Coolio's debut, It Takes a Thief, brought him immediate success, establishing his reputation as a hard-knock, gun-slinging gangster with a biting sense of humor. Maybe it was because of his appearance -- heavy eyelids and finger-in-a-light-socket hairstyle -- or maybe it was because of his laid-back vocal delivery, but he never seemed quite as menacing as other West Coast rappers spitting verses about the same thuggery. Instead of trying to incite fear in his raps, he complained that he didn't like having to live that way, and noted that there wasn't really a choice in the matter. Practically all the songs on It Takes a Thief are about one of two things: gang-banging and robbing in the ghettos while trying to make ends meet, or about hard times as a crack addict on the streets. Not exactly the most uplifting topics, but when the stories of strife are rapped smoothly over melodic funk anthems, people automatically shake their butts and overlook the darker subtext. In actuality, the content of the album is pretty similar to Marvin Gaye's What's Going On, if you can believe that, with Coolio wondering why society is so messed up and trying to find a way to make ends meet. Like Nas (who also came out with his debut in 1994), his lyrics are justifications and apologies for living the thug life in an era when most popular rappers glorified the hardcore lifestyle. Rather than hyping his toughness, he explains ghetto trials and tribulations. It's hard to imagine Snoop or 2Pac rapping about standing in the welfare line ("County Line"), or being impoverished and malnourished and eating out of a garbage can ("Can-O-Corn"), but Coolio tells these tales of woe matter-of-factly while candy-coated beats and playful melodies bounce along like P-Funk. With its infectious "Slide, slide, slippity slide" chorus, it went unnoticed that his breakthrough single, "Fantastic Voyage," was actually a song about escapism, and that "I Remember" was about the angst of getting shot by a gang member for unknowingly wearing the wrong colors, rather than a sentimental ditty about the good ol' days. Regardless of the commonly misinterpreted underlying meanings, the songs are undeniable party jams, and with future albums, the lyrics would focus more and more on the dancefloor aspect. The whole journey is a fantastic and underrated juxtaposition between good times and bad times, and ultimately, even though his second album, Gangsta's Paradise, sold more copies, this debut represents Coolio at his finest hour.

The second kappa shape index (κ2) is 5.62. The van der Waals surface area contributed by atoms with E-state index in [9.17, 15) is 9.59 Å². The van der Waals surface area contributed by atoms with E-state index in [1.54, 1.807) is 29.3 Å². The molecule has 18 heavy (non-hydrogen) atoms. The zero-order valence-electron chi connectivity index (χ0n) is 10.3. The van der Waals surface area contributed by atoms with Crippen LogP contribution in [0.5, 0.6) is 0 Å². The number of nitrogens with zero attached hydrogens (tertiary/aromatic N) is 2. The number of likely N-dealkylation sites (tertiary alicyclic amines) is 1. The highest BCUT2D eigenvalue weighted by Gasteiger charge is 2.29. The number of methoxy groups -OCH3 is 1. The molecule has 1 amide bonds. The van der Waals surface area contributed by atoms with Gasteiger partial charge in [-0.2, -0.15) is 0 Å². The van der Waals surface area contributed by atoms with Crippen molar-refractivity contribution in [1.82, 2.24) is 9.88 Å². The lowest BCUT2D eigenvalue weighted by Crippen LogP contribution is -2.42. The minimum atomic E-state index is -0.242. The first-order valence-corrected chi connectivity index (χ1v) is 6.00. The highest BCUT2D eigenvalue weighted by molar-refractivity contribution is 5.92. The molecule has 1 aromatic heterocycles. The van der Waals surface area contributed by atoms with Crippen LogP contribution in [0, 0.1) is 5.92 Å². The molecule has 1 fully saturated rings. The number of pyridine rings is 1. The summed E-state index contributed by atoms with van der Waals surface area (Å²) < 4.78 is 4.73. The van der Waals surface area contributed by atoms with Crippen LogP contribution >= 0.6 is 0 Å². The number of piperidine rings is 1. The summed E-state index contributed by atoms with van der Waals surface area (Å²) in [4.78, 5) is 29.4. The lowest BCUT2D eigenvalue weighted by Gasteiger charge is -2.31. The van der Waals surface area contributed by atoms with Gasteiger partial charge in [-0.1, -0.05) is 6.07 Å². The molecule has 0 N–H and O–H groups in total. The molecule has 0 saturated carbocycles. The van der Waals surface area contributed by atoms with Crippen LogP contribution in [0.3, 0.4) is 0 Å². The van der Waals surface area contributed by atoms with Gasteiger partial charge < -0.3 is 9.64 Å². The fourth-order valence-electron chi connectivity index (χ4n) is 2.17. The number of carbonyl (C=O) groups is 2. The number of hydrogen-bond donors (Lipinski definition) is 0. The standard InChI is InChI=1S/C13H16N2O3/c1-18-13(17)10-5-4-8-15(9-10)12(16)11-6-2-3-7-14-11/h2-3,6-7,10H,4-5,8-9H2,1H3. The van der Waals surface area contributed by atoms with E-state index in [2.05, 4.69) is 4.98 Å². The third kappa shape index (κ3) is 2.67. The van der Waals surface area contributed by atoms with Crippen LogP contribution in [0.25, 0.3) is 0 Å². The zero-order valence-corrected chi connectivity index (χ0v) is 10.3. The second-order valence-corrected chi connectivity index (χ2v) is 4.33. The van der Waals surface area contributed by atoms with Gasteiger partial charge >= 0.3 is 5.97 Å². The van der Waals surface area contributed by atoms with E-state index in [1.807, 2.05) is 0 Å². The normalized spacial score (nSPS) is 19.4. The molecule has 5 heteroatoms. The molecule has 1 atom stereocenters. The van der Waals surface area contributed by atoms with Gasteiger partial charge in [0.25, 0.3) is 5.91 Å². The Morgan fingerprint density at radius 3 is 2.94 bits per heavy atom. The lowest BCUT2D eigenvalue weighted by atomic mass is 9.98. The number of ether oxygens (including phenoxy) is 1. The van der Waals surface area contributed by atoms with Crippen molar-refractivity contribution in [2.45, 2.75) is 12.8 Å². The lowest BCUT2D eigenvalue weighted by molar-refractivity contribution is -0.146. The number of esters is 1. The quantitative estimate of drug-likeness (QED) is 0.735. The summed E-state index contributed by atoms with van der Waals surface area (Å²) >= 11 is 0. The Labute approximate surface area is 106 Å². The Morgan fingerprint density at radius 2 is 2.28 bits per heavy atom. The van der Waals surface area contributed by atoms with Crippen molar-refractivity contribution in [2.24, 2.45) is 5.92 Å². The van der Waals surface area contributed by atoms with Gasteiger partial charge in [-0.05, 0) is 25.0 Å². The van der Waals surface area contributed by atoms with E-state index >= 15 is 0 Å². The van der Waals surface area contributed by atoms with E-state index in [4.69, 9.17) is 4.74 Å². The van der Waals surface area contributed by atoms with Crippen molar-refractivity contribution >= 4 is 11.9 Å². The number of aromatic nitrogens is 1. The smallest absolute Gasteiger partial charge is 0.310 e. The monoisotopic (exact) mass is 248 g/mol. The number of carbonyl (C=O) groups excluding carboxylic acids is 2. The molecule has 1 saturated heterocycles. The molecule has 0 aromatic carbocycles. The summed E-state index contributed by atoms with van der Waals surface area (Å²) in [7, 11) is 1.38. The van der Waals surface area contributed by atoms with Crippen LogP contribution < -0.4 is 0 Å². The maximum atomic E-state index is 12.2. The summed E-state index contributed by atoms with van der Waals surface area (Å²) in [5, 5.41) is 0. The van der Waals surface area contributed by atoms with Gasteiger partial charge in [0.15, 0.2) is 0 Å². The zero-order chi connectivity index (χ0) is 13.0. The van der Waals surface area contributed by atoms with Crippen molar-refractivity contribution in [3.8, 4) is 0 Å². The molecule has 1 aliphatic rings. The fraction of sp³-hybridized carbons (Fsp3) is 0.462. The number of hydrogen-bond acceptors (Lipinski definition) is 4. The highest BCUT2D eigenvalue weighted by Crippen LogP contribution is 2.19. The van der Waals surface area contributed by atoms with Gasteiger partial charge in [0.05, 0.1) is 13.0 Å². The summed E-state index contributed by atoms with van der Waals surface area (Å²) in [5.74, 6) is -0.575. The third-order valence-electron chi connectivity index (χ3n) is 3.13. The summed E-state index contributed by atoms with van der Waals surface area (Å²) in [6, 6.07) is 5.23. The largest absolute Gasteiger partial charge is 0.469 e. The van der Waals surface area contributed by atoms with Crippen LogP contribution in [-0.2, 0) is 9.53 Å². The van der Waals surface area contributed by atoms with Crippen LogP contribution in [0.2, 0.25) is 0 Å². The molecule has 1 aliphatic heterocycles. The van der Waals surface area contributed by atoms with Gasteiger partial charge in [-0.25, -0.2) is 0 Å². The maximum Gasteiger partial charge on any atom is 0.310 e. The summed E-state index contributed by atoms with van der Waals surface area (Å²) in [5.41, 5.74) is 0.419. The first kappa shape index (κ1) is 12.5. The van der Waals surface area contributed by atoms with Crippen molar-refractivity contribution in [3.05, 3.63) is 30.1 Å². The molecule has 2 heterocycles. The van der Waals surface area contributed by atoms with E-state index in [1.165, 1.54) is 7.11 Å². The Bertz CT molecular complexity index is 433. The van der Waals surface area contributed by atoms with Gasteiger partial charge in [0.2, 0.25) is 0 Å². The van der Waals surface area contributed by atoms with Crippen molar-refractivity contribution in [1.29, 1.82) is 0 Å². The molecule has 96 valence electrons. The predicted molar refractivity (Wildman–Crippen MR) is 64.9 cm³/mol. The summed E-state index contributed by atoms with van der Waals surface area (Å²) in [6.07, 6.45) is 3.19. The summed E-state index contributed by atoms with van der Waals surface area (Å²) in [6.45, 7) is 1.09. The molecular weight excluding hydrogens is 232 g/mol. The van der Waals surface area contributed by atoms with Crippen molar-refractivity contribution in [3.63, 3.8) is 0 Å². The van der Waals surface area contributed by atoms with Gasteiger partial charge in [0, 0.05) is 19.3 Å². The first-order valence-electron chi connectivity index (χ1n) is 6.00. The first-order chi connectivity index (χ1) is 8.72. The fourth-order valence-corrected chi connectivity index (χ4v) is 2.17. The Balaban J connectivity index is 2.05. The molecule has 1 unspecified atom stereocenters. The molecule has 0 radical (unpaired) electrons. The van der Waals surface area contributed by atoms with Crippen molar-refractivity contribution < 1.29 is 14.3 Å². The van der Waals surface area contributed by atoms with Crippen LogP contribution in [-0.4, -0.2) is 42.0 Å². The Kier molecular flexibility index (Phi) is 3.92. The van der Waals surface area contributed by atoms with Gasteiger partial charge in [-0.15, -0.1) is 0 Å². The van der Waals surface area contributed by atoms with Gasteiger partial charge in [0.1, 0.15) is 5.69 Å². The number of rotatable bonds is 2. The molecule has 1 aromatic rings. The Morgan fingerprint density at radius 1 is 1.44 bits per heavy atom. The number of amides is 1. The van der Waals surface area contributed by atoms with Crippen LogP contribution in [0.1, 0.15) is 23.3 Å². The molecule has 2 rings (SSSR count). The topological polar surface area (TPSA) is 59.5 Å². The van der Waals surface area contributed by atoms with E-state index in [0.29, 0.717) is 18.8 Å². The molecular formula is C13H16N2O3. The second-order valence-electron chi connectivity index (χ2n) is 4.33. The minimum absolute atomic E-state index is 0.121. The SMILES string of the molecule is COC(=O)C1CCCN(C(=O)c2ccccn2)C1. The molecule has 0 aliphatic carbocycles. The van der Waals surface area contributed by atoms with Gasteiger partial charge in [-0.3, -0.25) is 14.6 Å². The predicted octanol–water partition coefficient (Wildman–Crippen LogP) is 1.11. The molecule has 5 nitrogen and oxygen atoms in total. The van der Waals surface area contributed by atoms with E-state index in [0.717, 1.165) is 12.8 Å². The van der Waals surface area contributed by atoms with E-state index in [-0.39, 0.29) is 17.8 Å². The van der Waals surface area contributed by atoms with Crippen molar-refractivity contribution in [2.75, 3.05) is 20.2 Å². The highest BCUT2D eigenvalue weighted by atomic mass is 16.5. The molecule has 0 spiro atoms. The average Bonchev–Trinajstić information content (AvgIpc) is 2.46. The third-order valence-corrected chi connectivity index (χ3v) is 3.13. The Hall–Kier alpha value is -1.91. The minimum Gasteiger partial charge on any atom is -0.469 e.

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tags: coloio, it takes a thief, 1994, flac,

Coolio - My Soul (1997)

 
Country: U.S.A.
Genre: Hip-Hop